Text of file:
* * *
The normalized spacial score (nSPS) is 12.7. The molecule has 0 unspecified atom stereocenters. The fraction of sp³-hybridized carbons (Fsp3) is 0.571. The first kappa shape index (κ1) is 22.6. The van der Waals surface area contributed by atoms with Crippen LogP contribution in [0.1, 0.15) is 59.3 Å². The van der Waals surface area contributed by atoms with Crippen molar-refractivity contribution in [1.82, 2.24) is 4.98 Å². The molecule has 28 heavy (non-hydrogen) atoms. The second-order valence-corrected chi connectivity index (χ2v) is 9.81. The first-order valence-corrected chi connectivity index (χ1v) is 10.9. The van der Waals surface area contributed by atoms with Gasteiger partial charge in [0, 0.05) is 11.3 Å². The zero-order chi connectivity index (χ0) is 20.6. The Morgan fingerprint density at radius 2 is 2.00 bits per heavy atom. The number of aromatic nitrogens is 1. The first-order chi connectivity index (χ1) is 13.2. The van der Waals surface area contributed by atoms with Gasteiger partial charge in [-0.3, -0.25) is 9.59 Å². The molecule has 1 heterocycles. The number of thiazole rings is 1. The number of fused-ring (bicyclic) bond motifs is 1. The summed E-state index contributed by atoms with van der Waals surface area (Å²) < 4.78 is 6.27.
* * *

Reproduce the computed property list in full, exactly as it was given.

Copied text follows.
The normalized spacial score (nSPS) is 12.7. The molecule has 0 unspecified atom stereocenters. The fraction of sp³-hybridized carbons (Fsp3) is 0.571. The first kappa shape index (κ1) is 22.6. The van der Waals surface area contributed by atoms with Crippen LogP contribution in [0.1, 0.15) is 59.3 Å². The van der Waals surface area contributed by atoms with Crippen molar-refractivity contribution in [1.82, 2.24) is 4.98 Å². The molecule has 28 heavy (non-hydrogen) atoms. The second-order valence-corrected chi connectivity index (χ2v) is 9.81. The first-order valence-corrected chi connectivity index (χ1v) is 10.9. The van der Waals surface area contributed by atoms with Gasteiger partial charge in [0, 0.05) is 11.3 Å². The zero-order chi connectivity index (χ0) is 20.6. The Morgan fingerprint density at radius 2 is 2.00 bits per heavy atom. The number of aromatic nitrogens is 1. The first-order chi connectivity index (χ1) is 13.2. The van der Waals surface area contributed by atoms with Gasteiger partial charge in [-0.3, -0.25) is 9.59 Å². The molecule has 1 heterocycles. The number of thiazole rings is 1. The number of fused-ring (bicyclic) bond motifs is 1. The summed E-state index contributed by atoms with van der Waals surface area (Å²) < 4.78 is 6.27.